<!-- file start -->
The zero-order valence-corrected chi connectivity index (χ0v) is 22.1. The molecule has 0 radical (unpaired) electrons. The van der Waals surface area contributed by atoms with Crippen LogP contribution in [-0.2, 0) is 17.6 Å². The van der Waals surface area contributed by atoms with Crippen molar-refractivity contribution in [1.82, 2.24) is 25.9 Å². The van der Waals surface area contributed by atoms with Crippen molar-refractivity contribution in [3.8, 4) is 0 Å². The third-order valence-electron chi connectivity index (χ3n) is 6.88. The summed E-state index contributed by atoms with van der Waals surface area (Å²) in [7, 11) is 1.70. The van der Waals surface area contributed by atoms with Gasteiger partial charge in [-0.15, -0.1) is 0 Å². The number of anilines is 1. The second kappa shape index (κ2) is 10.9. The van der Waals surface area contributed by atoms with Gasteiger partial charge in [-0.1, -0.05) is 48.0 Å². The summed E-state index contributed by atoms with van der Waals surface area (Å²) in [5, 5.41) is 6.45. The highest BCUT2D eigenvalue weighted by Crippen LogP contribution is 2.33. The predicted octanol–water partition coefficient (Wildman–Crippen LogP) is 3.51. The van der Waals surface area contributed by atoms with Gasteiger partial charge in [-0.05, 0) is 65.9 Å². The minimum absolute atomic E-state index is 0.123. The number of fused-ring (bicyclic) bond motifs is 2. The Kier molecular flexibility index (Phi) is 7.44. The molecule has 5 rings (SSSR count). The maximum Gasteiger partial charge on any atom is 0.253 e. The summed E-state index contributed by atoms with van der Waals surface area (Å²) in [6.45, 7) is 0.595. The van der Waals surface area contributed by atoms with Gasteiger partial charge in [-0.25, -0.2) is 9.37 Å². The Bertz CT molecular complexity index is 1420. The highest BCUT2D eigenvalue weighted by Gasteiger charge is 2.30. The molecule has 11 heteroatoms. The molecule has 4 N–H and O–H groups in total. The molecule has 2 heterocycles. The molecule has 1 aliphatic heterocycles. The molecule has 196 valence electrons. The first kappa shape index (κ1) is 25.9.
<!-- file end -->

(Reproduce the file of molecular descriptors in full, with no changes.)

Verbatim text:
The zero-order valence-corrected chi connectivity index (χ0v) is 22.1. The molecule has 0 radical (unpaired) electrons. The van der Waals surface area contributed by atoms with Crippen LogP contribution in [-0.2, 0) is 17.6 Å². The van der Waals surface area contributed by atoms with Crippen molar-refractivity contribution in [1.82, 2.24) is 25.9 Å². The van der Waals surface area contributed by atoms with Crippen molar-refractivity contribution in [3.8, 4) is 0 Å². The third-order valence-electron chi connectivity index (χ3n) is 6.88. The summed E-state index contributed by atoms with van der Waals surface area (Å²) in [7, 11) is 1.70. The van der Waals surface area contributed by atoms with Gasteiger partial charge in [-0.15, -0.1) is 0 Å². The number of anilines is 1. The second kappa shape index (κ2) is 10.9. The van der Waals surface area contributed by atoms with Gasteiger partial charge in [-0.1, -0.05) is 48.0 Å². The summed E-state index contributed by atoms with van der Waals surface area (Å²) in [5, 5.41) is 6.45. The highest BCUT2D eigenvalue weighted by Crippen LogP contribution is 2.33. The predicted octanol–water partition coefficient (Wildman–Crippen LogP) is 3.51. The van der Waals surface area contributed by atoms with Gasteiger partial charge in [-0.05, 0) is 65.9 Å². The minimum absolute atomic E-state index is 0.123. The number of fused-ring (bicyclic) bond motifs is 2. The Kier molecular flexibility index (Phi) is 7.44. The molecule has 5 rings (SSSR count). The maximum Gasteiger partial charge on any atom is 0.253 e. The summed E-state index contributed by atoms with van der Waals surface area (Å²) in [6.45, 7) is 0.595. The van der Waals surface area contributed by atoms with Gasteiger partial charge in [-0.25, -0.2) is 9.37 Å². The Bertz CT molecular complexity index is 1420. The highest BCUT2D eigenvalue weighted by Gasteiger charge is 2.30. The molecule has 11 heteroatoms. The molecule has 4 N–H and O–H groups in total. The molecule has 2 heterocycles. The molecule has 1 aliphatic heterocycles. The molecule has 196 valence electrons. The first kappa shape index (κ1) is 25.9.